Lady Godiva: one of the few historical women, not fully captured in statue but remembered in chocolate. Her story is one I would like to share. It is one of not only courage and impertinence, but also vulgarity. Yet the painting by John Collier, which my own image is mimicking, only expresses her naked ride, none of the context provided, nor the reasoning given for her being naked. Yet, the painting shows intrigue as you begin to question each of these things. Is she a pre-modern whore? An insane woman? Or perhaps, more likely, a woman who has deep feelings of disdain towards life’s constraints and conformities? In many ways, this is precisely who she was, someone who was attempting to break the direct limits of society. Hence, the tattoos, which I added. No, Lady Godiva was not herself tattooed, nor were tattoos even invented or popular in her time, but the tattoos used in my painting are to illustrate her story that has became symbolic of her naked silhouette. If you stop to take a look at the tattoos, you will notice money, coins, and “tax” imprinted throughout. She rode naked to lift the taxes. Her husband was the tax imposer and the only way he could be convinced to uplift the taxation was for her to ride naked. She embraced his challenge, her hair flowing around her, and became, in some ways, the emblem of a powerful and confident woman.
I am fascinated with tattoos. I like that they, like clothes, use the human figure as a canvas for artistic expression. Even though I am not sure I would get a tattoo, I am inspired by tattoos in the same way the likes of Alexander McQueen and Jean Paul Gaultier were. Today fashion is being impacted by tattoos. The most popular and famed supermodel of our time is Cara Delevingne. She is tattooed. Now in Burberry and Chanel ads, she poses and walks tattooed. The larger Houses, which in the past shied away from using tattooed models, are now looking to them to bring a younger catch and feel to their name. Jean Paul Gaultier was one of the first designers to use tattooed models, and he even tattooed many of his garments to give people like me, who wouldn’t otherwise get a tattoo, the feeling a tattoo entails. Cara Delevingne has her own line of bags at Mulberry. Her bags are done to mimic and pull from her tattoos. On the bottom of the bag is, “Made in Britain,” and the same is written on the bottom of Cara’s foot. The golden lion detail work on the bag is inspired by the lion tattooed on her finger.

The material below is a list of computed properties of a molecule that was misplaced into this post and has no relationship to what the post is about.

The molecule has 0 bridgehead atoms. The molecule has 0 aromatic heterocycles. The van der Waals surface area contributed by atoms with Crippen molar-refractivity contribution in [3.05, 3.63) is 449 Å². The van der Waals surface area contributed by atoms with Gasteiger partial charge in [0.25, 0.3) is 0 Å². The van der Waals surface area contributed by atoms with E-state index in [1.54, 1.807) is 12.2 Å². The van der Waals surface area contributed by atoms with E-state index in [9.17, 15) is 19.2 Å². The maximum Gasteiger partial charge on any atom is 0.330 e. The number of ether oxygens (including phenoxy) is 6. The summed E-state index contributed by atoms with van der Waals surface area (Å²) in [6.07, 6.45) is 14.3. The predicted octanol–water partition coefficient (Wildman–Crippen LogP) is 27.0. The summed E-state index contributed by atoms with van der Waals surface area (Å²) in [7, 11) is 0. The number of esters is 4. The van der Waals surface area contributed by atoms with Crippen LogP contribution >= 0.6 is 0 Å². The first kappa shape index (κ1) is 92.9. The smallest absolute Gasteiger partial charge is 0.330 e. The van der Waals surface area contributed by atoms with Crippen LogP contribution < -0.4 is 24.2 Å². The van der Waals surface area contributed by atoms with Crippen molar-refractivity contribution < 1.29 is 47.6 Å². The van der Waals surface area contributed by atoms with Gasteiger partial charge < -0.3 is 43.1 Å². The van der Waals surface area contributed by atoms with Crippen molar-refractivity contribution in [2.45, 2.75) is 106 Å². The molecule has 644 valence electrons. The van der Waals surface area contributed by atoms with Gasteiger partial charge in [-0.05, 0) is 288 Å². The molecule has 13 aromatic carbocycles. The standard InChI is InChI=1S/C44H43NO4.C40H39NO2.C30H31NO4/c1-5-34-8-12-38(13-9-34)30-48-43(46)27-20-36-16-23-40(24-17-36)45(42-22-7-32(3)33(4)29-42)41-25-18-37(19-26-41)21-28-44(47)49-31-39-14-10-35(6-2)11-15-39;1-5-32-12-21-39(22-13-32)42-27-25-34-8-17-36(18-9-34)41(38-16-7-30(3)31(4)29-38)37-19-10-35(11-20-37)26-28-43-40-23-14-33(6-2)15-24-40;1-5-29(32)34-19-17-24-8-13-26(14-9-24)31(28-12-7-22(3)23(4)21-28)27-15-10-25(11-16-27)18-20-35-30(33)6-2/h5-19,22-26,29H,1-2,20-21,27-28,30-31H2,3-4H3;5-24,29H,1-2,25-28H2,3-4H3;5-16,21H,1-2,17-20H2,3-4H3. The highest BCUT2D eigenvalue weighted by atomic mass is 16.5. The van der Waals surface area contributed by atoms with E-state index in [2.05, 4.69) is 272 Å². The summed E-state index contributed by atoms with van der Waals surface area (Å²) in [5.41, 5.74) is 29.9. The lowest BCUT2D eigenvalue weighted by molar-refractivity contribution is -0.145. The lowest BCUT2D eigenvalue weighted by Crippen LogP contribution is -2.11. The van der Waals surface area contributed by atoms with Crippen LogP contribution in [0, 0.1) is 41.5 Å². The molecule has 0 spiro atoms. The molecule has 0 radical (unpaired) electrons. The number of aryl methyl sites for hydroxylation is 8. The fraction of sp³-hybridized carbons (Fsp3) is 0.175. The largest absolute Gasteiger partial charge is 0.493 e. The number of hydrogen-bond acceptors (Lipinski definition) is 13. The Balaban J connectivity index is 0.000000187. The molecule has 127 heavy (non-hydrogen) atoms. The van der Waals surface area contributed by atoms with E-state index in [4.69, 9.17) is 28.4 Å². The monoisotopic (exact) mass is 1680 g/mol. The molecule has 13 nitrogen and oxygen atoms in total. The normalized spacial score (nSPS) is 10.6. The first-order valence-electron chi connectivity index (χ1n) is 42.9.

Fashion to me is best viewed as a way to create art on the human body. It is a way to reexamine the figure we are so accustomed to seeing normally, in the wildest of extremes. I love the connotations tattoos create in contrast with fashion. Both are a means of woman empowerment, as is portrayed in my painting. Women who dress well are often admired and instantly paid attention to. Women who dress to feel and give off an aura of confidence and power are ones I look up to. Tattoos give a woman a tougher look. For a woman to look tough and powerful, resilient even, and confident, is the most eye catching, appealing, attractive, and inspirational. So as fashion inspires me every day, it excites me that the fashion community is becoming inspired by tattoos.
Painting: Painted by me. Inspired by the painting by John Collier.